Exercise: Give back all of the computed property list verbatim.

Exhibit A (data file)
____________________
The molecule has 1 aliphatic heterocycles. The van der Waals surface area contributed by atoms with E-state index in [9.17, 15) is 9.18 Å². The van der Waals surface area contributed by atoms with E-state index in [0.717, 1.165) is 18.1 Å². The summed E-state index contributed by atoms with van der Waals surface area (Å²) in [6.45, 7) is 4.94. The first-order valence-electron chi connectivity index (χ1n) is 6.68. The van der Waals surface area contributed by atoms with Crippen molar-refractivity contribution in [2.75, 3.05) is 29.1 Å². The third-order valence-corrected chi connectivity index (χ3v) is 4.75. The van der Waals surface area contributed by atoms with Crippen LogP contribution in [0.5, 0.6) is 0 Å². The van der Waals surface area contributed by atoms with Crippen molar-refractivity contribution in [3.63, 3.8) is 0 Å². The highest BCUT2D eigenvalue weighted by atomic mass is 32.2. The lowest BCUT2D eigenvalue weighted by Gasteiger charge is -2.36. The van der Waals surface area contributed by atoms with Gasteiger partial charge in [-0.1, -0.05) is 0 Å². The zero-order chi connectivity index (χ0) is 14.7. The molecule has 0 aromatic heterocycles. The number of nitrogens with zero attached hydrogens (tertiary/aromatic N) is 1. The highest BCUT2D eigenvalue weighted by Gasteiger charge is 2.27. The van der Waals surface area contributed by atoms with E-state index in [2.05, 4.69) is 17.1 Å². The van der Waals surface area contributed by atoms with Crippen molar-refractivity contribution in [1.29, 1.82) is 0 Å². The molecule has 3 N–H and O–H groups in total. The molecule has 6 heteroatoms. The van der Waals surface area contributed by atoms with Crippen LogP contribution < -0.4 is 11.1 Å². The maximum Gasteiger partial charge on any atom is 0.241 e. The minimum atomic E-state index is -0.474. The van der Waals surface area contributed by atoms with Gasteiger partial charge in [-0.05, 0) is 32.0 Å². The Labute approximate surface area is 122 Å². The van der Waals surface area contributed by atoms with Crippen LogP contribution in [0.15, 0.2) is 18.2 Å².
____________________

The molecule has 1 aliphatic heterocycles. The van der Waals surface area contributed by atoms with E-state index in [9.17, 15) is 9.18 Å². The van der Waals surface area contributed by atoms with E-state index in [0.717, 1.165) is 18.1 Å². The summed E-state index contributed by atoms with van der Waals surface area (Å²) in [6.45, 7) is 4.94. The first-order valence-electron chi connectivity index (χ1n) is 6.68. The van der Waals surface area contributed by atoms with Crippen molar-refractivity contribution in [2.75, 3.05) is 29.1 Å². The third-order valence-corrected chi connectivity index (χ3v) is 4.75. The van der Waals surface area contributed by atoms with Crippen LogP contribution in [0.5, 0.6) is 0 Å². The van der Waals surface area contributed by atoms with Crippen molar-refractivity contribution in [3.63, 3.8) is 0 Å². The highest BCUT2D eigenvalue weighted by atomic mass is 32.2. The lowest BCUT2D eigenvalue weighted by Gasteiger charge is -2.36. The van der Waals surface area contributed by atoms with Gasteiger partial charge in [-0.1, -0.05) is 0 Å². The zero-order chi connectivity index (χ0) is 14.7. The molecule has 0 aromatic heterocycles. The number of nitrogens with zero attached hydrogens (tertiary/aromatic N) is 1. The highest BCUT2D eigenvalue weighted by Gasteiger charge is 2.27. The van der Waals surface area contributed by atoms with E-state index in [2.05, 4.69) is 17.1 Å². The van der Waals surface area contributed by atoms with Crippen molar-refractivity contribution in [1.29, 1.82) is 0 Å². The molecule has 3 N–H and O–H groups in total. The molecule has 6 heteroatoms. The van der Waals surface area contributed by atoms with Crippen LogP contribution < -0.4 is 11.1 Å². The maximum Gasteiger partial charge on any atom is 0.241 e. The minimum atomic E-state index is -0.474. The van der Waals surface area contributed by atoms with Gasteiger partial charge in [-0.05, 0) is 32.0 Å². The Labute approximate surface area is 122 Å². The van der Waals surface area contributed by atoms with Crippen LogP contribution in [0.15, 0.2) is 18.2 Å².